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Gene technology - what is it? - what is it used for? - how does it work?

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Presentation on theme: "Gene technology - what is it? - what is it used for? - how does it work?"— Presentation transcript:

1 Gene technology - what is it? - what is it used for? - how does it work?

2 How would you treat a diabetes sufferer? Where does the insulin come from?

3 Overview Genetic engineering involves the transfer of the DNA of one organism into the DNA of another. Several stages involved: –Isolating required gene e.g. insulin gene –Inserting the gene in a ‘vector’. –Transformation – the gene is delivered into the required cell for protein growth –Identification of host cells that have taken up the gene –Grow cells with new gene on a large scale.

4 Isolation of gene Method 1 Enzyme used: Reverse transcriptase. - RNA is taken from a cell that produces the required protein -The enzyme reverse transcriptase is found in retroviruses like HIV. It catalyses a reaction in which complementary DNA (cDNA) is made from mRNA + DNA nucleotides. The result is a single strand of cDNA. -DNA polymerase and free nucleotides are used to produce a double strand of cDNA. Stage One:

5 Isolation of gene Method 2 Enzyme used: Restriction endonuclease Gene can be removed from the chromosome using restriction enzymes (restriction endonucleases). Different restriction enzymes cut the DNA at a different base sequence. This is called a recognition sequence. Restriction enzymes are made by bacteria. They are used to destroy the DNA of bacteriophages (viruses that infect bacteria).

6 Sticky ends Vs Blunt ends Some endonucleases cut across the double strand of DNA in a straight line. This produces ‘blunt ends’:

7 Sticky ends Vs Blunt ends Some endonucleases cut across the double strand of DNA in a zig zag line. This produces ‘sticky ends’: What do you notice about the sequence?

8 Splicing a gene into a vector (in vivo) Insertion of the required gene into the cell that will make the protein (e.g. a bacterial cell). A vector is a ‘gene carrier’. Plasmids from bacteria are often used. Plasmids are short circular DNA strands. Stage Two:

9 Splicing a gene into a vector Plasmid must first be cut using the same restriction enzyme used to remove the required gene. Why? To produce complementary sticky ends to the required gene.

10 Cut genes & cut plasmids are mixed together. Under the right conditions, the sticky ends of the gene join with the sticky ends of the plasmid. A ligase enzyme catalyses this process (called ligation) Plasmid containing a human gene is called recombinant DNA (rDNA).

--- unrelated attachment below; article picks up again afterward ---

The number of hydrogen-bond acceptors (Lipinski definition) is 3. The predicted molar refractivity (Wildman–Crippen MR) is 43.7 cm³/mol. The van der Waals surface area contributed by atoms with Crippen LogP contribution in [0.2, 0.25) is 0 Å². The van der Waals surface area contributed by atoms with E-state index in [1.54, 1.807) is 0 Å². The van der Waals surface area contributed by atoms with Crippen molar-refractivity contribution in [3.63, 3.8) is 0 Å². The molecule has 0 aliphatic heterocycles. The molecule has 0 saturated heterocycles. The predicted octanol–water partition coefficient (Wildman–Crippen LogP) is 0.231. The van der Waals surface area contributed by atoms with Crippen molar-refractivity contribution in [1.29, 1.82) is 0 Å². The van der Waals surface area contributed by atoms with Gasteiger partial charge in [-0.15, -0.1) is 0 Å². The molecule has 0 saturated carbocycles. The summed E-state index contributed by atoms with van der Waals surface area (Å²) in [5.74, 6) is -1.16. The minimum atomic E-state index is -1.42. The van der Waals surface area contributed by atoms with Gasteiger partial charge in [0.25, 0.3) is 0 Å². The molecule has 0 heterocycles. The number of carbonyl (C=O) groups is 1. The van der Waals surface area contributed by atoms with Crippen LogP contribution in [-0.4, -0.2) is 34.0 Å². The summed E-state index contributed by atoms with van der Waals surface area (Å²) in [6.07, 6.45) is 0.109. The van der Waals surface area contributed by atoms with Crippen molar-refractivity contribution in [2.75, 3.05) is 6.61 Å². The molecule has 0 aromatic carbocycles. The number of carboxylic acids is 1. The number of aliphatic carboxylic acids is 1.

11 Review 1.Which enzymes can be used to isolate gene fragments? (2 marks) 2.Briefly explain how both of them isolate the fragments (6 marks) 3.What is commonly used as a ‘gene carrier’? (1 mark) 4.Explain the significance of ‘sticky ends’ in gene fragments (2 marks) 5.Name the enzyme that helps to join the gene fragment with the gene carrier (1 mark)

12 Transformation: Transferring rDNA to host cell Host bacterial cells containing rDNA are called transgenic organisms. Many methods have been tried to introduce rDNA into the host bacterial cell. Successful method: 1. Soak bacteria in ice-cold calcium chloride solution containing recombinant plasmids 2. Incubate for 2 mins at 42˚C 3. Bacterial cells take up recombinant plasmids Stage Three: Difficult process – uptake of plasmid by bacterial cells can be as low as 0.0025% Some plasmids may have also closed up before they took the gene fragment in.

13 Identification : Finding the GM bacteria with the plasmids + new gene Some bacteria will have taken up plasmids that DO NOT contain the desired gene – why? These need to be identified & destroyed so only the bacteria with the desired gene are cultured and grown. Several options using other useful genes on the plasmids (gene markers): –Antibiotic resistance genes –Genes that make particular enzymes –Genes that produce fluorescent proteins. Stage Four:

14 Gene markers – fluorescent proteins Genes that code for fluorescent proteins (e.g. green fluorescent protein – GFP -from jellyfish) can also be spliced into a plasmid. The desired gene is placed in the plasmid in the middle of the GFP gene. What will the effect of this be on the GFP? How can this be used to identify the plasmids & bacteria that contain the desired gene?

15 Gene markers – enzymes Like before, a gene that produces an enzyme can be introduced into the plasmid e.g. a gene that produces lactase. Lactase will turn its colourless substrate blue. How could is be used to identify which bacteria have successfully taken up the plasmid + desired gene?

16 Gene markers – antibiotic resistance Technique called replica plating. This time a gene for antibiotic resistance is cut in order to make space for the desired gene (e.g. tetracycline resistance) The bacteria are grown on agar plates containing tetracycline. What will happen to these bacteria? How is this problem overcome?

17 Replica plating Cells that contain the plasmids are grown on agar plates. Each cell will grow into a separate colony. A small sample from each colony is taken and grown on another (replica) plate. All colonies are carefully placed in the same spot as the original plate. Replica plate contains tetracycline – what happens to the new colonies that contain the desired gene? Colonies that did NOT grow on the replica plate must therefore contain the desired gene. The colonies from the original plate can now be used to grow the bacteria on a large scale.

18 Identification : Finding the GM bacteria with the plasmids.Produce a story board/flow diagram to explain and summarise how antibiotic resistance genes can be used to identify host cells containing the desired plasmids. Stage Four:

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